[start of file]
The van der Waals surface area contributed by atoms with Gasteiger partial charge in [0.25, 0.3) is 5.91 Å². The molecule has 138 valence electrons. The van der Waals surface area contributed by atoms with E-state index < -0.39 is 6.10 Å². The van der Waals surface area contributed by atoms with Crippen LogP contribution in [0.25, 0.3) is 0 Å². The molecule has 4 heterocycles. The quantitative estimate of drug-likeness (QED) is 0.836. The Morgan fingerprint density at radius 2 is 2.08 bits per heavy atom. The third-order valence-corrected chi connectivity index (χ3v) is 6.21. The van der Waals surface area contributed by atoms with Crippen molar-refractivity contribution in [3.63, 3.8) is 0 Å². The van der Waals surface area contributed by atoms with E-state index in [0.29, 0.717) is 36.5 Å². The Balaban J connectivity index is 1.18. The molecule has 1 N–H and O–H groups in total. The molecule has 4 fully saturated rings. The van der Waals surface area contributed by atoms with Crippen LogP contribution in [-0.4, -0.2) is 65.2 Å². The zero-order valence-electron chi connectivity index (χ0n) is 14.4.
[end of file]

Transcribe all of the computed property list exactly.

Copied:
The van der Waals surface area contributed by atoms with Gasteiger partial charge in [0.25, 0.3) is 5.91 Å². The molecule has 138 valence electrons. The van der Waals surface area contributed by atoms with E-state index < -0.39 is 6.10 Å². The van der Waals surface area contributed by atoms with Crippen LogP contribution in [0.25, 0.3) is 0 Å². The molecule has 4 heterocycles. The quantitative estimate of drug-likeness (QED) is 0.836. The Morgan fingerprint density at radius 2 is 2.08 bits per heavy atom. The third-order valence-corrected chi connectivity index (χ3v) is 6.21. The van der Waals surface area contributed by atoms with Crippen molar-refractivity contribution in [3.63, 3.8) is 0 Å². The van der Waals surface area contributed by atoms with E-state index in [0.29, 0.717) is 36.5 Å². The Balaban J connectivity index is 1.18. The molecule has 1 N–H and O–H groups in total. The molecule has 4 fully saturated rings. The van der Waals surface area contributed by atoms with Crippen LogP contribution in [-0.4, -0.2) is 65.2 Å². The zero-order valence-electron chi connectivity index (χ0n) is 14.4.